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Analysis: Stanley Cup Final hinges on goaltending contrast

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Substitute goaltender Brian Elliott didn’t flinch as he sat on the bench, perhaps because he knew what was going on in coach John Cooper’s head.

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Like the Tampa Bay Lightning get hit 7-0 The Colorado Avalanche, in Game 2 of the Stanley Cup Finals, never really thought about pulling current playoff MVP Andrei Vasilevsky.

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“Look, this is the playoffs and we’re here to win hockey games,” Cooper later said, knowing that at the time, the odds of winning that particular game were gone long before the final horn blew. “Vasi gives us the best chance to win the hockey game and he is our guy. He will be there for a couple of nights. No. He is the best goalkeeper in the world and we win together and we lose together.”

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Two days later, that unshakable confidence was even more pronounced when Colorado coach Jared Bednar pulled Darcy Kemper after he conceded five goals in the game. 6-2 defeat this reduced the Avalanche’s lead from the two-time defending champions to 2–1 in the series to seven wins.

Colorado made a bet on two goaltenders entire postseason, but the uncertainty over who will start Game 4 on Wednesday night – and how to move forward – has been the biggest question for the powerful Avalanche. After all, their resentment was never a problem. It’s all about who’s online.

It’s familiar territory for Colorado, these questions are at the gate. Phillip Grubauer was long gone for Seattle, and last summer general manager Joe Sakic tried to solve that problem by buying Kemper in a deal with Arizona. If the problem persists, it could ruin the club’s hopes of ending the series after taking a 2-0 lead.

Asked what his decision was about Kemper or Pavel Francouz in Game 4 on Wednesday night, Bednar told reporters: “The same thing I always put into a decision” and chuckled a little.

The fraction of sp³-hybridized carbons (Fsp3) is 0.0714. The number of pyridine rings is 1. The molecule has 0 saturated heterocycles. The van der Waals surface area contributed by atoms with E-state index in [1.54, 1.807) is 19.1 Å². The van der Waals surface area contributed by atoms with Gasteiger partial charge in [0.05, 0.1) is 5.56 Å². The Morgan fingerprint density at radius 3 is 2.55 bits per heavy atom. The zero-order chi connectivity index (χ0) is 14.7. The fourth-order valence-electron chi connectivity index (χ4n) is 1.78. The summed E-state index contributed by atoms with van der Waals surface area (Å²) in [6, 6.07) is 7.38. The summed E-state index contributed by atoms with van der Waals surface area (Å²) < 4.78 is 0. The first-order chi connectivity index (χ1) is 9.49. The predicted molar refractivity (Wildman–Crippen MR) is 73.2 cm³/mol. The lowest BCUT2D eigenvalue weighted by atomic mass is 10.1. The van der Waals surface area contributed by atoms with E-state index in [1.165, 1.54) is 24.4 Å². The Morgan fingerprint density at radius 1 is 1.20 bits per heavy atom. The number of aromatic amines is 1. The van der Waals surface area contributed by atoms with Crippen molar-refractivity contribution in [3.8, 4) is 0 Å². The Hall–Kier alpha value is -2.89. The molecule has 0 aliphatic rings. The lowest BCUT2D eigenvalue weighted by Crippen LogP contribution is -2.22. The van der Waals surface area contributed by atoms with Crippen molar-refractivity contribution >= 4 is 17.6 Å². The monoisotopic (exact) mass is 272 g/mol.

Bednar admitted that Kemper “didn’t have a good night”. Then he sounded a lot like Cooper, the Stanley Cup double-ringed coach on his fourth trip to the Finals, with Bednar seemingly following.

“We win as a team, we lose as a team,” he said. “You can group it with everyone else. They just weren’t as good as they should have been.”

Bednar’s choice could tip the scales on the series. Of course, Vasilevsky also has the potential to turn the tide in favor of Tampa Bay. He was sensitive in Game 3, making 37 saves after conceding seven goals, the second time in his NHL career.

“You know he was going to come around and play well, and he played well,” Avalanche defenseman Josh Manson said. “We still played a lot in their zone. We still had chances.”

Vasilevskiy may return to the form that earned him the Conn Smythe Trophy as the best player in the playoffs last year and the Vezina Trophy as the league’s best goaltender in 2019. the face of the Lightning franchise and is well positioned to steal this series if need be, and he hasn’t even stolen a game against the Avs yet – when he could.

Kemper or Francoise? Or unlikely to do so. They took the Avalanche to the Finals with .897 and .906 save percentages, respectively, playing consistently, not spectacularly. They support a team that doesn’t miss a lot of quality chances because they play a lot with the puck and usually don’t let the opposition drive the game.

The second game was a perfect example of this. Manson called Kemper “hard as a rock” even though the Aws goaltender only threw 16 shutout shots and was rarely tested.

The tide turned drastically in Game 3 and Kemper conceded at least two goals that he would like to return. In true hockey fashion, the players blamed themselves for Kemper’s hook.

“Of course it was about us,” striker Mikko Rantanen told reporters. “Three A’s (chances) in the slot, so you can’t ask a goaltender to make every save when you give those chances.”

That’s true, but what worries Colorado is that the Avalanche beat the Lightning 107-71, including 39-32 in Game 3, and have a crushing loss and a tight overtime win sandwiched around that 7-game win: 0 to demonstrate this. .

Colorado’s chances of one Stanley Cup win depend on whether Kemper bounces back — or Francoise closes in — both are big ifs against a team that has won it all of the past two years with a goaltender who has been there before.


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